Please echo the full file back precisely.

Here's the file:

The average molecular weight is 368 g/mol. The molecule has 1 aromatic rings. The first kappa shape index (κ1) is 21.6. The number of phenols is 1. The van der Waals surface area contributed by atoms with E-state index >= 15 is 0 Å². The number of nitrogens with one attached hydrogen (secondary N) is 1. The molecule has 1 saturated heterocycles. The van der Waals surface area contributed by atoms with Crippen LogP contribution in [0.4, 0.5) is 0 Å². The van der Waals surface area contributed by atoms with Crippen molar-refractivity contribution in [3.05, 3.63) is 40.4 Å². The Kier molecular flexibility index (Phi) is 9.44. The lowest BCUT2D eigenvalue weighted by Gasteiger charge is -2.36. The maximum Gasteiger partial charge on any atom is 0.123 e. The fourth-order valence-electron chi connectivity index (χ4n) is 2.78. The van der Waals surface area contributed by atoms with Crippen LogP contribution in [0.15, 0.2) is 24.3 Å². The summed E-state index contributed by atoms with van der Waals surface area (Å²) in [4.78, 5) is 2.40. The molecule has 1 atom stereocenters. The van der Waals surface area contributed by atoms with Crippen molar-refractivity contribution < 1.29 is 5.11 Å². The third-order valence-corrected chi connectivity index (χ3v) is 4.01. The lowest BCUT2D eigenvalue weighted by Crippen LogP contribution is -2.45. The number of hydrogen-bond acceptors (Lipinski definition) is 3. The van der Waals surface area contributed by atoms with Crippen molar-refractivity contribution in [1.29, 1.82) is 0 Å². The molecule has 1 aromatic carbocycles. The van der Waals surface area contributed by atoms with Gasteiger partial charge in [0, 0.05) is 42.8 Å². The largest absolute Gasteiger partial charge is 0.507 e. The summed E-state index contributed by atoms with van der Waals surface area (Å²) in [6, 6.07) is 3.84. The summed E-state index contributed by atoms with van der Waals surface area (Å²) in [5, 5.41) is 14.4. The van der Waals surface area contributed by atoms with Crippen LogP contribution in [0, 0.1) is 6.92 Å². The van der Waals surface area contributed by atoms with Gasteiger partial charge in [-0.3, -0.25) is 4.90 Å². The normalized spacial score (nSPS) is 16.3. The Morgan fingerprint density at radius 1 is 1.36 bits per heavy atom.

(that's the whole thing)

The average molecular weight is 368 g/mol. The molecule has 1 aromatic rings. The first kappa shape index (κ1) is 21.6. The number of phenols is 1. The van der Waals surface area contributed by atoms with E-state index >= 15 is 0 Å². The number of nitrogens with one attached hydrogen (secondary N) is 1. The molecule has 1 saturated heterocycles. The van der Waals surface area contributed by atoms with Crippen LogP contribution in [0.4, 0.5) is 0 Å². The van der Waals surface area contributed by atoms with Crippen molar-refractivity contribution in [3.05, 3.63) is 40.4 Å². The Kier molecular flexibility index (Phi) is 9.44. The lowest BCUT2D eigenvalue weighted by Gasteiger charge is -2.36. The maximum Gasteiger partial charge on any atom is 0.123 e. The fourth-order valence-electron chi connectivity index (χ4n) is 2.78. The van der Waals surface area contributed by atoms with Crippen LogP contribution in [0.15, 0.2) is 24.3 Å². The summed E-state index contributed by atoms with van der Waals surface area (Å²) in [4.78, 5) is 2.40. The molecule has 1 atom stereocenters. The van der Waals surface area contributed by atoms with Crippen molar-refractivity contribution < 1.29 is 5.11 Å². The third-order valence-corrected chi connectivity index (χ3v) is 4.01. The lowest BCUT2D eigenvalue weighted by Crippen LogP contribution is -2.45. The number of hydrogen-bond acceptors (Lipinski definition) is 3. The van der Waals surface area contributed by atoms with Crippen molar-refractivity contribution in [1.29, 1.82) is 0 Å². The molecule has 1 aromatic carbocycles. The van der Waals surface area contributed by atoms with Gasteiger partial charge in [0, 0.05) is 42.8 Å². The largest absolute Gasteiger partial charge is 0.507 e. The summed E-state index contributed by atoms with van der Waals surface area (Å²) in [6, 6.07) is 3.84. The summed E-state index contributed by atoms with van der Waals surface area (Å²) in [5, 5.41) is 14.4. The van der Waals surface area contributed by atoms with Crippen LogP contribution in [0, 0.1) is 6.92 Å². The van der Waals surface area contributed by atoms with Gasteiger partial charge in [-0.3, -0.25) is 4.90 Å². The normalized spacial score (nSPS) is 16.3. The Morgan fingerprint density at radius 1 is 1.36 bits per heavy atom.